Not only was this going to be the perfect place for the perfect wedding, but that she'd found it on her very first try was nothing short of remarkable. Something told her Jackpot, Arizona, would be a memorable spot -- from the moment her fiancé, San Francisco Homicide Inspector Paavo Smith, suddenly announced that he planned to spend a week there.
Before then, she'd never even heard of Jackpot, so when Paavo mentioned that he had spent time there as a boy, she was stunned. Paavo was close-mouthed, true, but to have kept an entire chunk of his childhood from her was maddening. She was doing all she could to get him to open up, and usually she thought she'd succeeded. But every so often he threw her a curve that left her gasping.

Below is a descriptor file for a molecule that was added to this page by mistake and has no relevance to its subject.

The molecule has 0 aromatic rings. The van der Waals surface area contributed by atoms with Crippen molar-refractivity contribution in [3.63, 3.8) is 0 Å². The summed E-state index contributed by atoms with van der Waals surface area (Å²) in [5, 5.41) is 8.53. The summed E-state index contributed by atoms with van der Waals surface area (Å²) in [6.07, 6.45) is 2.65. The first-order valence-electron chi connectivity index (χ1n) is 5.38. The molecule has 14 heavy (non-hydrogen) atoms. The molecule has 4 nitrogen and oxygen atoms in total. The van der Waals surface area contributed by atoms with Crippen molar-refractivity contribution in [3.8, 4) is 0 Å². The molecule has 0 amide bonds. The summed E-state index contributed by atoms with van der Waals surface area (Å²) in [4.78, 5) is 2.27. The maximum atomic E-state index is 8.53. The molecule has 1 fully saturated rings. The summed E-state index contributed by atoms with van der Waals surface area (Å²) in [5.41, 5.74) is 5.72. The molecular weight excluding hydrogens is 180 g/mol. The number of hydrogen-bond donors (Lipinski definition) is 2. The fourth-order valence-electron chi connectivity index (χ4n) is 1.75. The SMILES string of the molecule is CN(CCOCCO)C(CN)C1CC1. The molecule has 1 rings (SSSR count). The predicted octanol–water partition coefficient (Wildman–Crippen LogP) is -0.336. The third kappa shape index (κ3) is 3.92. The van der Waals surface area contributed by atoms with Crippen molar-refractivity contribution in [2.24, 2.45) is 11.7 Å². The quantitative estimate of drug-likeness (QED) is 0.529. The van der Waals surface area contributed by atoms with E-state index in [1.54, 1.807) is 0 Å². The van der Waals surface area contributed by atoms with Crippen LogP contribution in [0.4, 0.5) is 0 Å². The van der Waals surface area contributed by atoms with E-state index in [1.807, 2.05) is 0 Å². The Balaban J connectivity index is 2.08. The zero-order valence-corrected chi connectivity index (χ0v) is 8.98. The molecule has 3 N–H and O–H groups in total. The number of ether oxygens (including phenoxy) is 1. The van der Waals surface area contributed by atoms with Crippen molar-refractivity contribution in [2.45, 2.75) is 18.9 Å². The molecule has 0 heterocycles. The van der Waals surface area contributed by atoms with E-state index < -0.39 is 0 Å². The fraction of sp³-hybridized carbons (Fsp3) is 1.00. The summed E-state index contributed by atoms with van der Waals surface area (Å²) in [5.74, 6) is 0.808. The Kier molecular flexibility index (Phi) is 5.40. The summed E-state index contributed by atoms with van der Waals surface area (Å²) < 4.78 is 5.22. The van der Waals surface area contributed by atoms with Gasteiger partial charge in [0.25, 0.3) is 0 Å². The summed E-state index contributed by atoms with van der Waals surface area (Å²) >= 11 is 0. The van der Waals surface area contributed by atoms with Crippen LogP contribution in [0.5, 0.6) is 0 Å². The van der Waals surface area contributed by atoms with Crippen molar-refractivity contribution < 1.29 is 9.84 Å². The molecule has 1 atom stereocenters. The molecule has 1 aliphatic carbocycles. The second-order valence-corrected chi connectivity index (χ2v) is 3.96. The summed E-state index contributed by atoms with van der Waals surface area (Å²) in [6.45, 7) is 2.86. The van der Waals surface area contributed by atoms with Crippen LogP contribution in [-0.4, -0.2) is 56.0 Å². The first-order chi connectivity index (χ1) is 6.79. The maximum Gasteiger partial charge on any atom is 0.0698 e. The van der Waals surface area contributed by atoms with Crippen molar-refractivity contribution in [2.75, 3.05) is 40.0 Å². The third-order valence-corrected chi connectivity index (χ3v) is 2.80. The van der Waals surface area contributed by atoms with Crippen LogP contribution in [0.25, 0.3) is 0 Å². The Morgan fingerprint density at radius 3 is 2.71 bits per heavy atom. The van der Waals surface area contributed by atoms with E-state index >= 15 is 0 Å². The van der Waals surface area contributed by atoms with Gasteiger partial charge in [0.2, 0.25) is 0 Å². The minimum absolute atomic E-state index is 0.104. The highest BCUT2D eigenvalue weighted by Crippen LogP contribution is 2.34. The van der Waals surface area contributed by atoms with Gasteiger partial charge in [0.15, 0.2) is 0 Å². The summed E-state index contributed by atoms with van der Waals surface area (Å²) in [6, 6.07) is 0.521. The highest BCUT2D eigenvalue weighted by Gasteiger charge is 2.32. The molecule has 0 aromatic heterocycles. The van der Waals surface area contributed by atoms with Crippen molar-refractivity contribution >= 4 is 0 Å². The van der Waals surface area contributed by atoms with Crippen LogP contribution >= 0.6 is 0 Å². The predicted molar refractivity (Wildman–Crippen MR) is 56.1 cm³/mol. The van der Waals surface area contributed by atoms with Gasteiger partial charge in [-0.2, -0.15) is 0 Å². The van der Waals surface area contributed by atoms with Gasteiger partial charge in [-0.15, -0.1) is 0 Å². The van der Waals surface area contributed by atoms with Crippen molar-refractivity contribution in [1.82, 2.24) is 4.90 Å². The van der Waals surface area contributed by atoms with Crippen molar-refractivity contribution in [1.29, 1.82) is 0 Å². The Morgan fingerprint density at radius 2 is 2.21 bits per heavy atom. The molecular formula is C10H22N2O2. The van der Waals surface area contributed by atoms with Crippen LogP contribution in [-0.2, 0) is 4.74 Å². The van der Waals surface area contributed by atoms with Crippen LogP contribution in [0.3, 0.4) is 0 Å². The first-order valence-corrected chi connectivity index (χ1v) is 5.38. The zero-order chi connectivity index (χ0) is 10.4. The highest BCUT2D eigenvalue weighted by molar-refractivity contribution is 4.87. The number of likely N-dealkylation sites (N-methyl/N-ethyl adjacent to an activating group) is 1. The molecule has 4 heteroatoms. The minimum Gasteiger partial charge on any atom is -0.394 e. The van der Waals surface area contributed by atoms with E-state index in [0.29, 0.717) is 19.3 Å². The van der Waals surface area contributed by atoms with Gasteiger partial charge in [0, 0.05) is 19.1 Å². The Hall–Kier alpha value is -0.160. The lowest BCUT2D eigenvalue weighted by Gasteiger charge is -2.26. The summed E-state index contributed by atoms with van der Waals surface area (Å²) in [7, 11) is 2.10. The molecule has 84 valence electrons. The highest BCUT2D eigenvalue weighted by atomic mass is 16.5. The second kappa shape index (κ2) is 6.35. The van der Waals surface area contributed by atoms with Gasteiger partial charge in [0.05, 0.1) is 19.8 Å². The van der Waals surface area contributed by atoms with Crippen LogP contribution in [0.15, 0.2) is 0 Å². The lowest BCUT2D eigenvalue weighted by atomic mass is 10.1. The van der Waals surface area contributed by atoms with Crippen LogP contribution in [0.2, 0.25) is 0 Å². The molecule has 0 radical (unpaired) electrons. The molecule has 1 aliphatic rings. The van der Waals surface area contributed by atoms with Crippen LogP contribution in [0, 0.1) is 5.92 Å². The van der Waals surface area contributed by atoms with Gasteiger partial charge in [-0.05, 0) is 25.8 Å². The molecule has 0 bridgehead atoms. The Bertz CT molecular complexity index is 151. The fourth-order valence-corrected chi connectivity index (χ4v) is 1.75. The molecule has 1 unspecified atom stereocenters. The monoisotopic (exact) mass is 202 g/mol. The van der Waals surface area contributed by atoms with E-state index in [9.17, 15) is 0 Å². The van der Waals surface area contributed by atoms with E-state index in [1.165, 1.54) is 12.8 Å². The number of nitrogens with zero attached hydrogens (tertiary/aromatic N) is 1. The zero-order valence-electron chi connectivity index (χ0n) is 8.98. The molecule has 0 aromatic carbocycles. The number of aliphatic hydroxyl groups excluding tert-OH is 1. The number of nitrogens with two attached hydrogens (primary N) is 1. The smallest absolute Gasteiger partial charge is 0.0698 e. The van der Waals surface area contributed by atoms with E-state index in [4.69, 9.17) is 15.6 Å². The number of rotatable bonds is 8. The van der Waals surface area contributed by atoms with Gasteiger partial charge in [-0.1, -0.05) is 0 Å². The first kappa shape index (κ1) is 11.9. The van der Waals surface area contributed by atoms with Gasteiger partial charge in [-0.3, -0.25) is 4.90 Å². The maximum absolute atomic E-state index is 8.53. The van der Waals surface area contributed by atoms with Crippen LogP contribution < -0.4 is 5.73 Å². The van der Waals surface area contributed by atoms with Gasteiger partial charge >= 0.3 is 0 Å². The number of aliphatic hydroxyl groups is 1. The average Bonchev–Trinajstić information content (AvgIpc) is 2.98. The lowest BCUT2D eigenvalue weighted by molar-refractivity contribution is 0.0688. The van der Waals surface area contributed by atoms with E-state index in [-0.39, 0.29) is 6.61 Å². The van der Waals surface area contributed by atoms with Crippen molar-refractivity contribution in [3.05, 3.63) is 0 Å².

This was one of those times.
While he claimed to be a "private person," she was someone who believed that it was necessary for people to share their feelings. As a matter of fact, she'd speak her thoughts to anyone who'd listen, always interested to hear the response. If not, what was the difference between being with a real live person and being with a statue in a dark, stuffy museum?
That was why, as soon as she learned about Jackpot, wild horses couldn't keep her from joining Paavo to see it for herself. And the more she learned about the area, she realized wild horses -- bucking broncos, mustangs, stallions -- and plenty of other large, intimidating four-legged beasts might well be in her future.
No matter. The trip was a way to learn more about her taciturn fiancé. And if she just happened to find an interesting and unique wedding locale at the same time . . . well, who ever said killing two birds with one stone was a bad thing?